I can’t think of anything more Western-romantic than cowboy poetry, which becomes more popular each year. In fact, the 24th Annual Montana Cowboy Poetry Gathering will be held in Lewistown, Montana, August 14-16, 2009.

The goal of the gathering is to preserve the heritage of the open range with displays of the visual and oral cultural history of the West. According to the gathering’s organizers, 90% of the performers are ranchers, stockmen, and descendents of original homesteaders and settlers.

This is the oldest cowboy poetry gathering in the United States. The second oldest is held each February in Alpine,Texas. The Montana Cowboy Poetry Gathering is listed as one of 1000 Places to See in the US and Canada before You Die in the travel directory by Patricia Schultz.

The Gathering offers poetry and music sessions as well as displays of western artwork, rope art, leather craft, and other vendor items. All of the day activities are at The Yogo Inn on Main Street in Lewistown. The Saturday night show, starring Baxter Black, Mike Logan and two kid radio contest winners, is at the Fergus Center for the Performing Arts, which is attached to Fergus High School.

A pin-pass for everything at The Yogo Inn is $8 per person. The night show is $17.50. Tickets may be charged with VISA or MC by calling 406-535-8278. The Montana Cowboy Poetry Gathering is produced by the Lewistown Art Center, a non-profit organization and you will find more information on their website at:

Saturday, July 4, 2009

Happy Fourth of July!

Happy Fourth of July! Today is the day we celebrate our independence on the day that the Declaration of Independence was signed, but to me, the Fourth of July also represents a time to reflect on all those men and women who put their lives on the line each day to protect that independence. Thank you to our soldiers and your families. Thank your for your sacrifice, your service, your dedication. As our county employees and volunteers struggle in the 104 degree Central Texas heat to prepare for tonight’s spectacular show, I am grateful that they are the ones sweating their fannies off and not me! But I am also very much aware of the fact that without our soldiers, we would not have the freedom to celebrate—or not celebrate--as we choose.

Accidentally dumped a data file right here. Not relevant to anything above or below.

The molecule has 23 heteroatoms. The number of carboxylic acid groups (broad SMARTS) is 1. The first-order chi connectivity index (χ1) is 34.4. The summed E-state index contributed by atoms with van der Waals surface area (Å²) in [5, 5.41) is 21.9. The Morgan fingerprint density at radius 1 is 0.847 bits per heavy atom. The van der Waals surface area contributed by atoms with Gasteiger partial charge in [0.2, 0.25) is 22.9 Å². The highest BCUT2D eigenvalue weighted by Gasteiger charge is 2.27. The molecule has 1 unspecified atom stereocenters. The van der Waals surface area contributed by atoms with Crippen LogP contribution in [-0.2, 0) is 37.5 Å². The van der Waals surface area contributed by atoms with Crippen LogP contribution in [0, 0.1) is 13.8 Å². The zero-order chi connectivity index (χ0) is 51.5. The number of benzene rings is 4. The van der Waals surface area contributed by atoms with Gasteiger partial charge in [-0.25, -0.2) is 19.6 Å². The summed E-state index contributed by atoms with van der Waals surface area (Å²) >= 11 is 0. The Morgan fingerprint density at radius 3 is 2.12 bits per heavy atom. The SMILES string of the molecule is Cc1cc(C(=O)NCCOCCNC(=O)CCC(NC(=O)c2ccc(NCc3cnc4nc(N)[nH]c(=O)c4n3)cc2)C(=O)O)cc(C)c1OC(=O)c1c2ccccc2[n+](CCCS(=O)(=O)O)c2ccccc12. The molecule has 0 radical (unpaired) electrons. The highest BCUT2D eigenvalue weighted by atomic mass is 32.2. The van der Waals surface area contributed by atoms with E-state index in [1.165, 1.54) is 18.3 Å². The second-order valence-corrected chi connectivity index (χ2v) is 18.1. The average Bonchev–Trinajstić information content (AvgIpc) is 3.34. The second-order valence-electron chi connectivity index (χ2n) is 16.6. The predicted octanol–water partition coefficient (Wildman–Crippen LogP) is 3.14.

The Fourth of July fireworks have always been one of my favorite ways to celebrate. I remember a time when I was a child and my parents dragged my bratty little brother and two fighting sisters up the side of the mountain to an isolated camping spot on the fourth of July. We walked at least half an hour at dusk to find “the special rock” a friend of the family had told us about, a place to perch and watch the fireworks display. I grumbled as much as my sisters, wondering how on earth we would possibly be able to see anything shooting off into the night sky when we were surrounded by towering pine trees and disgusting little biting bugs. When we finally reached the rock and situated ourselves, and I took the time to look out over the valley, I realized why my parents had struggled so hard to drag their four children up a mountain in the heat of summer. I could literally see for hundreds of miles. I swear I could see as far as the Wyoming border. I could see Kansas, New Mexico, even Texas—and I was just a tiny little girl on a rock in Colorado! There’s nothing like the American West to warm the heart and soul and remind you of the beauty of our world.

The fireworks in Denver were truly amazing that year. Moments I will never forget. According to the July 6, 1876 issue of the Rocky Mountain News, Denver, Colorado held its first public celebration that same year. There were speeches and music provided by the Council Bluffs Band at a picnic held in a grove near the mouth of the Cherry Creek River, which is where the City of Denver also got its start so many years ago. Lawrence, Kansas held its first Fourth of July celebration in 1855 with a crowd of 1500. Helena, Montana held its first public Fourth of July celebration in 1865 at Owyece Park with a speech given by George M. Pinney.